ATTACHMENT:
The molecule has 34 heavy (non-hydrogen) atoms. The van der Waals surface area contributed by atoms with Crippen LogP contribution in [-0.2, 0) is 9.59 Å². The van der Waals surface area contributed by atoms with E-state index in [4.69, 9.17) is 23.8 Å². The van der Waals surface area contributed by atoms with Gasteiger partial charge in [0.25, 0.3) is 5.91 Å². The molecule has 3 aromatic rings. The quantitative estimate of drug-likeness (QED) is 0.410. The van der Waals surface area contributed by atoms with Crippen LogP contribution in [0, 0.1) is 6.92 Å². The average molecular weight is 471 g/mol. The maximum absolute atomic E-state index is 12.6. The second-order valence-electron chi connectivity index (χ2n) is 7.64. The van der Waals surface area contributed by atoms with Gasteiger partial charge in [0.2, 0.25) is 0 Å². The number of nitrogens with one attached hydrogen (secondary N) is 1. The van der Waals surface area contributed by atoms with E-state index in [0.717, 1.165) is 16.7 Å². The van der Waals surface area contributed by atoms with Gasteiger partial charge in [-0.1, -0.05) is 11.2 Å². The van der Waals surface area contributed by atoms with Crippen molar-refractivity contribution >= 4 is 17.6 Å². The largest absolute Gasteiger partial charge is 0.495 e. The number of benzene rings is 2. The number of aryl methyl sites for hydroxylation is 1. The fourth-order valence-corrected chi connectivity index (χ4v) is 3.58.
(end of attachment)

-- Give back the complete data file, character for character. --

The molecule has 34 heavy (non-hydrogen) atoms. The van der Waals surface area contributed by atoms with Crippen LogP contribution in [-0.2, 0) is 9.59 Å². The van der Waals surface area contributed by atoms with E-state index in [4.69, 9.17) is 23.8 Å². The van der Waals surface area contributed by atoms with Gasteiger partial charge in [0.25, 0.3) is 5.91 Å². The molecule has 3 aromatic rings. The quantitative estimate of drug-likeness (QED) is 0.410. The van der Waals surface area contributed by atoms with Crippen LogP contribution in [0, 0.1) is 6.92 Å². The average molecular weight is 471 g/mol. The maximum absolute atomic E-state index is 12.6. The second-order valence-electron chi connectivity index (χ2n) is 7.64. The van der Waals surface area contributed by atoms with Gasteiger partial charge in [0.2, 0.25) is 0 Å². The number of nitrogens with one attached hydrogen (secondary N) is 1. The van der Waals surface area contributed by atoms with E-state index in [0.717, 1.165) is 16.7 Å². The van der Waals surface area contributed by atoms with Gasteiger partial charge in [-0.1, -0.05) is 11.2 Å². The van der Waals surface area contributed by atoms with Crippen molar-refractivity contribution >= 4 is 17.6 Å². The largest absolute Gasteiger partial charge is 0.495 e. The number of benzene rings is 2. The number of aryl methyl sites for hydroxylation is 1. The fourth-order valence-corrected chi connectivity index (χ4v) is 3.58.